It sounds like something out of a Hollywood blockbuster: A military fighter jet mechanic discovers a part on a plane that isn’t quite right. Upon further investigation, officials discover that the The Dangers of Counterfeit Electronicscomputer chip, a piece no bigger than an inch square, is not in fact the military-grade advance technology that was touted by the manufacturer, but instead a salvaged piece from a consumer computer that was obsolete several decades ago and disguised to look new. Had the jet actually taken flight with the fake chip, there’s no telling what sort of disaster could have occurred.

It might sound far-fetched, but the issue of counterfeit computer components is very real, and such an incident actually occurred in 2008. The military is just one of the many targets for counterfeiters, who take advantage of buyers looking for the most advanced equipment at the best prices. Instead, those pieces end up costing them time, money and more.

Understanding the Problem

In the past, the counterfeit industry was limited mostly to high end accessories, such as designer bags and watches. But according to experts, electronic devices now comprise the largest number of counterfeit goods in the U.S. because the profit margin is so high.

Most people who purchase counterfeits are tricked by into believing that the items are real, as they are usually indistinguishable from the real thing, at least to the untrained eye. But even well-trained, experienced IT professionals might not realize that a component is a fake until it’s too late and the device doesn’t work properly, and it causes slowdowns, crashes, incompatibility issues and more.

Even if the item seems to work as it should, there are other issues with counterfeiting, including:

  • Counterfeiters often fund terrorist or crime organizations. When individuals purchase these items, they are indirectly supporting crime.
  • Many counterfeit devices are made without concern for safety. Many contain high levels of toxic chemicals, including lead, or are so poorly made that they can cause fire, explosions and serious injury or death.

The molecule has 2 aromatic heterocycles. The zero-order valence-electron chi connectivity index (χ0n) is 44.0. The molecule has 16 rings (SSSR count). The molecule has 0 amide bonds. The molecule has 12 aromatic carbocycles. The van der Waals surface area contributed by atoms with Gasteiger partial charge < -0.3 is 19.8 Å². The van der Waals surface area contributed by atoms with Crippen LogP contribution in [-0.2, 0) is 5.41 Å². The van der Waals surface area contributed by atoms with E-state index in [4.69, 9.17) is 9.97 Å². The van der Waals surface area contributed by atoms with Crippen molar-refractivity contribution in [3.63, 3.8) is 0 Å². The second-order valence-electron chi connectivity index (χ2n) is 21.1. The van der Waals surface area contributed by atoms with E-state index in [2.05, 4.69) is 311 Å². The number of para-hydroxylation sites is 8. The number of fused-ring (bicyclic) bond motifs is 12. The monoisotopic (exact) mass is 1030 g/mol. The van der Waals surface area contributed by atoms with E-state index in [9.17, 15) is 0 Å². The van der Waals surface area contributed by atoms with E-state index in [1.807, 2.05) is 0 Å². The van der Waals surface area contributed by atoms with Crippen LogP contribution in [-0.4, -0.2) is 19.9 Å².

• Counterfeit devices present security risks. In the case of computer components, cybercriminals may work in connection with counterfeiters to sell devices that are pre-installed with malware or other “back door” means to gain access to the networks they are used on. In these cases, it’s difficult for existing security measures to recognize and mitigate the issue, as it’s inherent in the computer component.

Avoiding Counterfeit Items

With all of the potential dangers of counterfeit items, how can you avoid inadvertently purchasing a possibly harmful device?

First, always purchase electronics from trusted sources, i.e., right from the manufacturer or authorized retailer. If you want to save money, you might be able to score a great deal on a used server from an online classified or auction site, but there’s usually no way to know for sure that you’re getting an authentic piece. Instead of buying used, look for refurbished pieces such as those offered by xByte Technologies. A reputable refurbished component dealer will have stringent quality control procedures in place designed to ferret out the fake devices and ensure that their customers only receive authentic items.

Second, learn to identify the signs of counterfeit goods. Price is often a good indicator; you aren’t likely to find a brand new, current model of a hot device for less than half the manufacturer’s price. However, since counterfeiters often sell items at full price to trick consumers, so it’s important to learn to look at other clues, such as

  • Mistakes on the labeling. Misspellings, incorrect date codes (such as codes in the future or impossible dates), mismatched codes and missing information are all clues that something isn’t right.
  • Imperfections. Counterfeiters often sand off the original serial numbers or other markings and then recover the surface, but the process often creates imperfections. Other imperfections to look for include markings that are out of place and a surface that is different from authentic pieces.
  • Mis-marked countries of origin.
  • Poor functioning.

If you do receive a counterfeit item, gather the evidence and ask for a refund. If you cannot get a response, or the seller denies the allegation, contact local law enforcement for advice as well as the manufacturer, who will most likely want to see the evidence you’ve gathered in order to launch an investigation.

Above all, take steps to avoid becoming a victim. Stick to proven vendors and if you want to save money, purchase refurbished items that have been confirmed to be authentic. There is far too much at risk to take a chance on a deal that’s too good to be true.